An Introduction to Cellular and Molecular Neuroscience

Neuroscience

Your institution must subscribe to JoVE's Advanced Biology collection to access this content.

Fill out the form below to receive a free trial or learn more about access:

Welcome!

Enter your email below to get your free 1 hour trial to JoVE!





By clicking "Submit", you agree to our policies.

 

Summary

Cellular and molecular neuroscience is one of the newest and fastest growing subdisciplines in neuroscience. By investigating the influences of genes, signaling molecules, and cellular morphology, researchers in this field uncover crucial insights into normal brain development and function, as well as the root causes of many pathological conditions.

This video introduction to the fascinating world of cellular and molecular neuroscience begins with a timeline of landmark studies, from the discovery of DNA in 1953 to more recent breakthroughs like the cloning of ion channels. Next, key questions in the field are introduced, such as how genes influence neuron activity and how the nervous system is modified by experience. This is followed by brief descriptions of some prominent methods used to analyze genetic material in neurons, manipulate expression of genes, and visualize neurons and their parts. Finally, several applications of molecular and cellular neuroscience are presented to demonstrate how cellular and molecular approaches can be used to profile neuron populations and explore their functions.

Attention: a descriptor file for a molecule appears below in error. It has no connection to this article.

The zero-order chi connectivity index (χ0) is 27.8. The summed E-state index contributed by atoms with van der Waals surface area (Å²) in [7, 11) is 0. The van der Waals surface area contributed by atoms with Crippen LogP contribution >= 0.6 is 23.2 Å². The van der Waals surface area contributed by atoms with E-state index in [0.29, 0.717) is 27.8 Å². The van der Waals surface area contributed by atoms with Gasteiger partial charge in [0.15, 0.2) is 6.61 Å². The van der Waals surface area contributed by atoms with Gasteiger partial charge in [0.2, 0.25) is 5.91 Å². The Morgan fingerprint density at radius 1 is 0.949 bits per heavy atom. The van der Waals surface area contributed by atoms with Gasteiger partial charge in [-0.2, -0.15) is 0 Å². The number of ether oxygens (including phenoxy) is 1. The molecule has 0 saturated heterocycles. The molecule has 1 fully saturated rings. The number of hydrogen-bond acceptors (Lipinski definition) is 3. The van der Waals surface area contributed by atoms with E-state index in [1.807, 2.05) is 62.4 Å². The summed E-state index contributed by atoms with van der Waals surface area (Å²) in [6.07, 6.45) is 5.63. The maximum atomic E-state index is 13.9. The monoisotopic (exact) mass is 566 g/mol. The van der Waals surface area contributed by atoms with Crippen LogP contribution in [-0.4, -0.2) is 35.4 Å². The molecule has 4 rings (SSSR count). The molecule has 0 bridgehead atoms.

Cite this Video

JoVE Science Education Database. Neuroscience. An Introduction to Cellular and Molecular Neuroscience. JoVE, Cambridge, MA, (2017).

The simplest reflexes to the most sublime emotional experiences are all rooted in molecular, genetic and cellular structures in the brain. As one of the newest fields in neuroscience, cellular and molecular neuroscience leverages molecular biology to explore how genes, signaling molecules, and cellular morphology influence the nervous system

This video will present landmark discoveries in the field, address key questions in cellular and molecular neuroscience research, and finally showcase a few prominent methods that can be applied to answer those questions.

Let’s begin by taking a look back at the scientific roots of this relatively young field.

Before there were molecular techniques, anatomists and cell biologists dominated the early history of neuroscience.

However, in the 1930s, an influx of physicists, chemists and theoreticians into the ranks of biologists started the molecular revolution, culminating in Watson and Crick’s discovery of DNA structure and the formalization of the central dogma, which explained how DNA encodes the proteins that act as the functional units of cells. For the first time, neuroscientists were able investigate the role specific genes and proteins played in nervous system function.

For example, in the 1960s, Seymour Benzer was able to connect behavioral changes in fruit flies to specific genetic mutations, identifying key genes expressed in neurons controlling behavior, like locomotion.

In the same time period, Eric Kandel demonstrated that complex processes like learning also had a molecular basis. Using the marine mollusk Aplysia he analyzed neuronal tissue extracts, and implicated the intracellular signaling molecule cyclic AMP in a pathway critical to learning.

Then, in 1980s, members of Shosaku Numa’s lab were the first to clone key molecules in neuron function, like the voltage gated sodium channel. Analyses of the functional domains within these large membrane proteins have since improved our understanding of how the control of ion movements leads to neuron firing.